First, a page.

"Currently our U.S. client base is predominantly comprised of U.S. corporates that are basically looking for help with structuring to enable them to invest into Europe, which they typically do by using an intermediate holding company in the Netherlands or Luxembourg. U.S. corporates also often need Cayman services, especially for private equity funds.
"But we also have some U.S. persons who are clients, and we are able to look after them from our offices around the world, and it's our intention to start providing trustee services for example, to Americans within the U.S. in the future. While our Miami office is basically a sales office now, we envision it having operational capabilities within the next 12 months."
The company's largest concentration of American clients is in Hong Kong, where Deconinck says these are mainly corporates that do business with mainland China, "but these are often businesses that are owned by individuals". American expats also figure among its trustee services clients in its Jersey, Guernsey, Isle of Man and U.K. offices, he said.
Private equity interest
In acquiring Zedra, Corsair Capital joins a long and evidently still-growing list of private equity firms that have been buying cross-border corporate services businesses, and helping to grow them, often by buying up additional businesses in jurisdictions in which the acquired business lacked a presence. (In announcing the completion of the purchase of the Barclays trust businesses in 2017, Zedra noted that the deal represented a "break with recent trends in the sector" because it was "the first global trust business to be acquired without a private equity investor for almost 10 years.")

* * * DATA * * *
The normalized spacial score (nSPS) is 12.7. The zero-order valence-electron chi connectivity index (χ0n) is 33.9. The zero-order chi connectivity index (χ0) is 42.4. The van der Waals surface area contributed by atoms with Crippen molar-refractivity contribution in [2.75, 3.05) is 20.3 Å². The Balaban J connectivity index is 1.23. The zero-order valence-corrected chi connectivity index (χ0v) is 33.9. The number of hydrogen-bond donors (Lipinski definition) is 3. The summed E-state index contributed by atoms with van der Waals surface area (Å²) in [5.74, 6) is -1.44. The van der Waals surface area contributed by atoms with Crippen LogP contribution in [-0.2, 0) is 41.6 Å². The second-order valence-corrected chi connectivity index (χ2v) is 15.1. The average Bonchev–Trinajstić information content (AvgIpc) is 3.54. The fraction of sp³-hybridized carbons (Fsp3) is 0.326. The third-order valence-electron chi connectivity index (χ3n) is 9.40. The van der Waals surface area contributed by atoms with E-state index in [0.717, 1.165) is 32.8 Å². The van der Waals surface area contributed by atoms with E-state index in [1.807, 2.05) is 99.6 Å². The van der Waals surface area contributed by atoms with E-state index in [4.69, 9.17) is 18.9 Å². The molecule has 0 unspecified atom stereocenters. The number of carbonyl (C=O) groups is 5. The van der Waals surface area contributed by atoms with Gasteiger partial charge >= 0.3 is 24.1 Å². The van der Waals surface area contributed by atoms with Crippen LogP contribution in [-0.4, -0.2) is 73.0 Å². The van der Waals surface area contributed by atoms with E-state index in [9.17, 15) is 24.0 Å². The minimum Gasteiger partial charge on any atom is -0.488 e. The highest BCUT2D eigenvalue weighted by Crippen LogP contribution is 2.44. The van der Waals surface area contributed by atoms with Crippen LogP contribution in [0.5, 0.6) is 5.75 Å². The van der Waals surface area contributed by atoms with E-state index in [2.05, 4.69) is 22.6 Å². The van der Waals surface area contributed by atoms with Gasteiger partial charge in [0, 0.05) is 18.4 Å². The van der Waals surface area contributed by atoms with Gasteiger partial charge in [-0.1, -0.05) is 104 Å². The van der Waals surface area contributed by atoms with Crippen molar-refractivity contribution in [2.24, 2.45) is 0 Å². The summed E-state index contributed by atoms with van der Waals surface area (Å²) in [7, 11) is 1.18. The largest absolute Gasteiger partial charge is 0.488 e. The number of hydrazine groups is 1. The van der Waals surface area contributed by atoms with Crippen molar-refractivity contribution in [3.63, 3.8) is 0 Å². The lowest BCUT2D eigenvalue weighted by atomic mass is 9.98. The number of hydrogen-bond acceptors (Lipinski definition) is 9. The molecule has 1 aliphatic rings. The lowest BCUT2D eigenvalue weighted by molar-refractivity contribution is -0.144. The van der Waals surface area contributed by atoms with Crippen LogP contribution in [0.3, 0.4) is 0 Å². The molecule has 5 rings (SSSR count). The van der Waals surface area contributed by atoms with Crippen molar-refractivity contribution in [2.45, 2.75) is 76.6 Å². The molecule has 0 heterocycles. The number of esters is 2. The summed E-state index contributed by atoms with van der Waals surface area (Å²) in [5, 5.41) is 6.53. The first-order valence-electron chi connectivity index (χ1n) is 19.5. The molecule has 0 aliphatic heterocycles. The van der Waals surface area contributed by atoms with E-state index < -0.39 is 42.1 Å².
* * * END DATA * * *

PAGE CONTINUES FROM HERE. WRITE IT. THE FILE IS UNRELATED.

London-based private equity firm Doughty Hanson & Co, for example, bought the Amsterdam-based TMF Group in 2008, and merged it with another trust and corporate services provider, Equity Trust, in 2011. After announcing that it planned to list TMF on the London Stock Exchange in 2017, Doughty Hanson instead sold it to another private equity group, Luxembourg-based CVC Capital Partners, for €1.75bn (US$2bn, £1.455bn).
Private equity backing was also behind the creation in 2015, via a management buyout, of a Jersey-based fiduciary and administration services provider named Estera, from the Appleby legal group. London-based private equity house Inflexion backed a management buyout in 2016 of the Bedell Trust business from the Jersey-based Bedell Group, now named Ocorian.
Private equity ownership also figured in the story of corporate services provider Vistra, which began in 2006 with the "buy-in" of the fiduciary and trust business of a London-based tax specialist founded in 1982, called Chiltern PLC, by the former top management of Fortis Intertrust. By 2009 it had offices around the world, including Amsterdam, Curaçao, Cyprus, Hong Kong and New Zealand, and was at that point acquired by a pan-European private equity firm called IK Investment Partners.
Deconinck, who is the current vice chairman of Zedra (and who is set to become chairman once the Corsair deal is completed) had been chief executive of Vistra when the IK acquisition was announced.